Mother of 2-year-old victim outraged over early prison release of convicted murderer

The mother of a child who was murdered 17 years ago is outraged after she received notice that her daughter's killer will be released from prison this week.

Timothy Phillips was sentenced to 25 years in jail for the 1999 murder of 2-year-old Amani Robinson. Phillips was babysitting the child for the victim's mother at a Rockville apartment on August 26, 1999.

In a plea deal, Phillips pleaded guilty to Robinson's murder and was sentenced to 25 years for killing the child and another 25 years for abusing her. At the same time, Phillips was also sentenced to ten years for the 1997 manslaughter of 2-year-old Andre Whitworth, another child he had also babysat.

Phillips faced 60 years in prison, which should have kept him behind bars until at least 2060. But under the terms of the plea bargain, the sentences were all served at the same time. Now in 2016, he has served nearly 66 percent his sentence, and with credits for good behavior, he is now scheduled to be released on Thursday.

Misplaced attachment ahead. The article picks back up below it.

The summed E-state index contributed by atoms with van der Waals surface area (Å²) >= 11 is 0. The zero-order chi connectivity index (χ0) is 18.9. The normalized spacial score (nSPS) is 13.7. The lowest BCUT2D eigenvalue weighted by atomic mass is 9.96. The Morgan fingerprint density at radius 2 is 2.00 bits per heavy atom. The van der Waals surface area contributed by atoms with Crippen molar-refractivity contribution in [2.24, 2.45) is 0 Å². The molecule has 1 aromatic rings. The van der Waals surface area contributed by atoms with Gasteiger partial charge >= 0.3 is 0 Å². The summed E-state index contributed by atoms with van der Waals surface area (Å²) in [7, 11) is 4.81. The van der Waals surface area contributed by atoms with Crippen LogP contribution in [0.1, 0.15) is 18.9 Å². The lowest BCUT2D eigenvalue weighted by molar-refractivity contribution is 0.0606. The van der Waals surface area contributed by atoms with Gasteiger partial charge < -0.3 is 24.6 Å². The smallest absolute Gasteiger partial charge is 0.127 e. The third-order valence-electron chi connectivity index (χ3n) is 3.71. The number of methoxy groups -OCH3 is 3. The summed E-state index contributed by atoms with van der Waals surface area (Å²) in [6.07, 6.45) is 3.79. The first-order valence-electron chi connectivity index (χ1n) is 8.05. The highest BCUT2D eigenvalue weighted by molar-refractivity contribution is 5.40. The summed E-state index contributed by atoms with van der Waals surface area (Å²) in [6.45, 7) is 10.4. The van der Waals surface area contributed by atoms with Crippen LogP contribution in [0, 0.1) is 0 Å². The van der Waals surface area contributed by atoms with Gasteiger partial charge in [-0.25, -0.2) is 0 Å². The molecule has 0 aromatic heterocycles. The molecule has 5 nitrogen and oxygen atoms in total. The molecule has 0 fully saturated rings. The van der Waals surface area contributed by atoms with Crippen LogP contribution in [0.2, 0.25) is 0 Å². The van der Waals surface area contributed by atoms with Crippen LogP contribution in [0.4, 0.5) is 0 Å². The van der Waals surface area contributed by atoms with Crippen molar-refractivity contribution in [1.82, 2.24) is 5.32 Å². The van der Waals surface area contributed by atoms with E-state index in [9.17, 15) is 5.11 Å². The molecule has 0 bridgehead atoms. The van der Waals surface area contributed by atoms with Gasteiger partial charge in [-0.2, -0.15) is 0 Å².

Phillips was denied parole a year ago, but Robinson's mother, Amy Brammer, received an email alert that informed her about about his upcoming release.

The chairman of the Maryland Parole Commission personally denied Phillips' parole. He said that under Maryland law, Phillips has been able to earn these credits to shorten his sentence, so he has to be released on Feb. 11.

Brammer said she is upset, hurt and scared that her daughter's killer is about to be back on the street.

"There is no reason why this man should - personally I don't think he should ever get out of jail - let alone get out early," she said. "It is insane. How many other children now have the possibility of being hurt by this man?"

"If we could do anything to ease her pain, we would," said David Blumberg, chairman of the Maryland Parole Commission. "But we also obviously have to follow the law, and the law dictates that he will be released even though he was refused parole this Thursday."

Under the terms of his release, once he gets out, Phillips will be subject to probation until 2024. If he fails to report to his probation officer or commits another offense at any time, officials said he could wind up back behind bars.